What’s Canadian for “recession”? Recession is the answer, two consecutive quarters of negative growth in GDP — it’s a measure that many don’t like, but it can be political dynamite, as Canadian PM Stephen Harper is about to find in something of a warning for Tony Hockey and Joe Abbott next year with the weak Australian economy. Conservatives have already been turfed out of Parliament in the Canadian province of Alberta because of the oil price collapse, and now that places Harper in danger of being turfed out in the Canadian national elections in October.
The country’s central bank, the Bank of Canada overnight stunned markets by admitting it now sees the economy dropping into a mild recession. After the 0.6% fall in the March quarter (thanks to the bitter winter in Canada and the US), the central bank had forecast a return to growth in its April outlook. But the economy has slowed in the three months to June with an estimated 0.5% drop in GDP. And while it forecasts a rebound in the next two quarters, no one believes it. The reasons for the slide are familiar to Australians — the fall in commodity prices led by oil (iron ore in Australia), weak investment (ditto) and weak exports (ditto). Canada’s economy its also hitched to China, like Australia’s, but also has close links to the US where exports have not recovered. Canada also has rising household debt because of a housing boom in one or two markets (led by Toronto), which is a very familiar story here. The Canadian dollar fell to a six-year low overnight, as did the Australian dollar. — Glenn Dyer
BHP’s little big trim. For years resource companies have been whingeing about the impact of cost over-runs, labour costs and government red tape on their projects around the country and overseas, and for years they have been moaning about the added costs these burdens imposed on their businesses. And for years these companies have been writing off billions of dollars a year in asset values and other costs because they spent too much money buying/developing the assets, or the market has changed — such as iron ore and coal where prices have fallen (didn’t see that coming!), or demand has changed (oops, that’s another one we missed).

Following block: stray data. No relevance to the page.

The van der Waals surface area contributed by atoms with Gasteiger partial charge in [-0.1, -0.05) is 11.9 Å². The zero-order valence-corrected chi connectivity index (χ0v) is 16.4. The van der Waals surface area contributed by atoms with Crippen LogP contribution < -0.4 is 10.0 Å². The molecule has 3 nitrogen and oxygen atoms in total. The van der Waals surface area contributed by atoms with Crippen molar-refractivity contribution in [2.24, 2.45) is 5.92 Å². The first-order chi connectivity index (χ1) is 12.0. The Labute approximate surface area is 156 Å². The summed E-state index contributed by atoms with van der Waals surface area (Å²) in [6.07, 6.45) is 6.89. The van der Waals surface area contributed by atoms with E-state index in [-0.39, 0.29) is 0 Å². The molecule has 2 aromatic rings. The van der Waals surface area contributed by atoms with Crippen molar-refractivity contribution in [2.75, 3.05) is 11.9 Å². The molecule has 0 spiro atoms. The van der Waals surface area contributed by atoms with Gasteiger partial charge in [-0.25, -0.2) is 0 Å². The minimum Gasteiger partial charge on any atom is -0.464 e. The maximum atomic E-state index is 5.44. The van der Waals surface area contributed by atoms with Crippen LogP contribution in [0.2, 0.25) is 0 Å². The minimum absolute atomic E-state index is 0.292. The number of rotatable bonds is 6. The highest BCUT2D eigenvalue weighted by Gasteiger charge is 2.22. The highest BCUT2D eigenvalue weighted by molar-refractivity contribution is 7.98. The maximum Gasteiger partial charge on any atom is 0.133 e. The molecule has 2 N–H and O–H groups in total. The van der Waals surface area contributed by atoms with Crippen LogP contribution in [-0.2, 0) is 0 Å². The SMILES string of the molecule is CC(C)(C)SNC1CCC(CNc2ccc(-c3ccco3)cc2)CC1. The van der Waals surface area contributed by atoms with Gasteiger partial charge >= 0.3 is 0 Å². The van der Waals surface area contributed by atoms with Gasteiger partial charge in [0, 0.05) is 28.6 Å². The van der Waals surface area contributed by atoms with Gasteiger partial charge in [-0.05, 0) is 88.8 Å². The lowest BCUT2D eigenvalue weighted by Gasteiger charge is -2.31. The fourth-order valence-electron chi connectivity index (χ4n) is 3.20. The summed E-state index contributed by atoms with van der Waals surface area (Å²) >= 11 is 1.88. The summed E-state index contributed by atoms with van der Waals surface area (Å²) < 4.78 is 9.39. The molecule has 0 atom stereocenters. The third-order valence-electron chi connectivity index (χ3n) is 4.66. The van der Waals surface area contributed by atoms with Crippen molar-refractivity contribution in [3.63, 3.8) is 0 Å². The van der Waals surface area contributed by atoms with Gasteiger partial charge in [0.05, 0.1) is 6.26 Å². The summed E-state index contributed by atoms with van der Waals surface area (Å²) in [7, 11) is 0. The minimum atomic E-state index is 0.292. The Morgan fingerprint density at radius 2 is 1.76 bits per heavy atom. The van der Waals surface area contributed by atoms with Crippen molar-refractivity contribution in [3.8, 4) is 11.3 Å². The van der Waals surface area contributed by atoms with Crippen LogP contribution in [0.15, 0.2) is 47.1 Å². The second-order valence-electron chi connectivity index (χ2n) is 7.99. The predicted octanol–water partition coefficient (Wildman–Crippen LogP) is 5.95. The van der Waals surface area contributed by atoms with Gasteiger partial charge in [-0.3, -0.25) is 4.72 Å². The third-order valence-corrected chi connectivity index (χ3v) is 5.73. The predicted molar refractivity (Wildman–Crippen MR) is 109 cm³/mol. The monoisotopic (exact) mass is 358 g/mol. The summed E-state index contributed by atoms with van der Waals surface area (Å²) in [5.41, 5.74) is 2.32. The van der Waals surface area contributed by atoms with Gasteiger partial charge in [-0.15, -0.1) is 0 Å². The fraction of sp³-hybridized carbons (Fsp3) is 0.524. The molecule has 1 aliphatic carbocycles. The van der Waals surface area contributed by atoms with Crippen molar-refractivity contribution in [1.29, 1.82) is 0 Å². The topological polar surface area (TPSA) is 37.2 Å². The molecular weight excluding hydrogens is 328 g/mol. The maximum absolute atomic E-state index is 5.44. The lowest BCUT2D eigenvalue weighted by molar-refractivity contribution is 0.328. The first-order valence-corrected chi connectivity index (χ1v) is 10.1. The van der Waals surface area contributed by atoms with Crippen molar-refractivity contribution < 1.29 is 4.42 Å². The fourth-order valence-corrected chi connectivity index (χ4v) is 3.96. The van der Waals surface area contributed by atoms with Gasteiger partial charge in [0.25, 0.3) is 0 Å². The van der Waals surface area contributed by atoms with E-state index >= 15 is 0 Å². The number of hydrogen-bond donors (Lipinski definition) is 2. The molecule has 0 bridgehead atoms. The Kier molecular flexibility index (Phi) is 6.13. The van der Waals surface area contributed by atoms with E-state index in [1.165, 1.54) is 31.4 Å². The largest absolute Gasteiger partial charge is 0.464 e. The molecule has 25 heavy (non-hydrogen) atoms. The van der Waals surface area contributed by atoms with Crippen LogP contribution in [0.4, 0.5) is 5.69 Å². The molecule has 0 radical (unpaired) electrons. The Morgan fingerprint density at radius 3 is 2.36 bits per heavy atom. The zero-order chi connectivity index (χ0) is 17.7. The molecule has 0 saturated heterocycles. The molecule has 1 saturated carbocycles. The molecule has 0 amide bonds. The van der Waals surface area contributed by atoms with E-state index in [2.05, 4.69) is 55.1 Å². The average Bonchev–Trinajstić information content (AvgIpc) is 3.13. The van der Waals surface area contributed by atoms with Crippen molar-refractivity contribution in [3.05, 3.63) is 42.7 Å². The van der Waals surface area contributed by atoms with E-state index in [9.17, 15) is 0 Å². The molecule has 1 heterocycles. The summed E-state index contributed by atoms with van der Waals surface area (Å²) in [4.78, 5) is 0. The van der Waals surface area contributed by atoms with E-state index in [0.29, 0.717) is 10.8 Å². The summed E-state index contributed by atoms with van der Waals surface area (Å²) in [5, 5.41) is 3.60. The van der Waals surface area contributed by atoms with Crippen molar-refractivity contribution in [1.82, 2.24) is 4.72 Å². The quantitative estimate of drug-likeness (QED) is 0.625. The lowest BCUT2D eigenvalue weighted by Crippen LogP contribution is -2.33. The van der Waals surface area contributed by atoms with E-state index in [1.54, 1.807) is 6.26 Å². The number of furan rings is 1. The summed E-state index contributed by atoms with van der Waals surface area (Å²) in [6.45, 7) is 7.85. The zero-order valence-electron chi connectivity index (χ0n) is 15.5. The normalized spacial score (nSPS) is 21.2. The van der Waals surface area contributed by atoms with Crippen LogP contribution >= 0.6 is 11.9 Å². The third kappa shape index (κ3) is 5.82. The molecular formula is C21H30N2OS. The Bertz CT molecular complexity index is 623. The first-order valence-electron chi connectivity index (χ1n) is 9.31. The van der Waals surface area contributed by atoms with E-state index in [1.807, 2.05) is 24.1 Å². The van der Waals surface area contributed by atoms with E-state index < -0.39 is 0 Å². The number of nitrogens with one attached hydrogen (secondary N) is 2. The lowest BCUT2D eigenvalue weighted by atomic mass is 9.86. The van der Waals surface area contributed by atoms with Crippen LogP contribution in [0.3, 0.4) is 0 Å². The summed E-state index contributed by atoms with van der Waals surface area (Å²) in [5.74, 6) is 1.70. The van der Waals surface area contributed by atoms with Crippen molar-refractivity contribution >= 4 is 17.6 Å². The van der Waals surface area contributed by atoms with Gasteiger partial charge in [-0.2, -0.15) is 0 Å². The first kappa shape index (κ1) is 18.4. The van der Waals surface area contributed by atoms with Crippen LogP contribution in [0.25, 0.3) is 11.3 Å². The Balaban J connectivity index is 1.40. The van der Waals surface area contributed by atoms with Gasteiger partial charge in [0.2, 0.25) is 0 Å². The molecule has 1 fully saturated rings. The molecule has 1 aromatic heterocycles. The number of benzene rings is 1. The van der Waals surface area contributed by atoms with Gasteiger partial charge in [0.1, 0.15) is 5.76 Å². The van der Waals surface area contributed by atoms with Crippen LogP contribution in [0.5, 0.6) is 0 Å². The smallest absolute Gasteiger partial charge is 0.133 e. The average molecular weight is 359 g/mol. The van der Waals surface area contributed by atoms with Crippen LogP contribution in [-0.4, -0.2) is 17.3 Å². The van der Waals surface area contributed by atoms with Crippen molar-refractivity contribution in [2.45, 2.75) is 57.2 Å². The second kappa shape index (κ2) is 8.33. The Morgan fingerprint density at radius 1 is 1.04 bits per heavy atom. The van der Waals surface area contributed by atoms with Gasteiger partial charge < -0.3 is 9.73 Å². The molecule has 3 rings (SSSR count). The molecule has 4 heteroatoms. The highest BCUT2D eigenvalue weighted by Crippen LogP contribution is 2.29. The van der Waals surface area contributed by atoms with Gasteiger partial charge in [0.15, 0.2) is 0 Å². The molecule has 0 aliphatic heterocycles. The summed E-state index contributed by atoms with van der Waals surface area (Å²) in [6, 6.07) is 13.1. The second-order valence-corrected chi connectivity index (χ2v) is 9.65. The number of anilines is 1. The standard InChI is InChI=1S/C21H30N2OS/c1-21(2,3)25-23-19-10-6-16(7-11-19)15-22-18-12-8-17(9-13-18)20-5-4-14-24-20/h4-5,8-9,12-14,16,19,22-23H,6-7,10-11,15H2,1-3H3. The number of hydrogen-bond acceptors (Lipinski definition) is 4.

Rio Tinto is a flagrant offender, and leads the way in this country. BG Group, a UK gas company is another moaner. And then there’s BHP. Not in Rio’s class as a moaner and groaner, but with an almost genetic ability to overpay and rue the day. Whether it be US copper in the 1990s, WA nickel in the noughties or, currently, US gas, BHP has managed to write the cheque and then sober. It paid around US$20 billion to get a leg into the US shale-gas industry — just before prices started plunging because there was too much gas — so a write-down of US$2.8 billion was taken in 2012 against the assets. BHP then moved into shale-oil production, which proved to be very wise because, as we know, that lead to a lot of oil being produced until the price collapsed 13 months ago and hasn’t looked healthy since. So a US$300 million write-down was taken in February against some of the gas and oil assets. And then yesterday, a further US$2.8 billion in write-downs were announced, most against gas, but some were against oil-producing assets.
And remember these write-downs cost taxpayers because these companies get a tax benefit, so they overpay and we taxpayers pay for that overpay, if you get my drift. These losses are all much bigger than anything those nasty trade unions are doing, so why not a royal commission into corporate incompetence? — Glenn Dyer
US coal’s dying. Tony Abbott reckons coal is good for humanity, or some such inanity. Don’t tell that to American investors, because coal is proving to be near-fatal for the companies and those who bought their shares and bonds, and those employed in it. Thanks to the shale-gas boom in the US, coal is being driven out of markets, especially the huge US electricity sector.
In April of this year, coal was responsible for supply 30% of America’s electricity. Natural gas (from various sources) was responsible for 31%. US coal production will fall 7.5% this year, according to the Energy Information Administration. Last week it forecast a 75-million-ton fall in production this year because of “lower coal demand for domestic consumption and exports … Coal production is expected to decline in all coal-producing regions, and coal production is projected to remain near 2015 levels in 2016.” The EIA said that falling demand for coal from the power sector had effected a 40-million-ton jump in coal stocks at power companies, which are now preferring to burn gas than coal (for pollution control reasons as well as cost). Naturally, that has damaged the sharemarket standing of coal companies. One of the biggest losers is Peabody Energy, whose shares have plunged 98% in the past four years. It’s a disaster. What was that you were saying about coal, Tony? — Glenn Dyer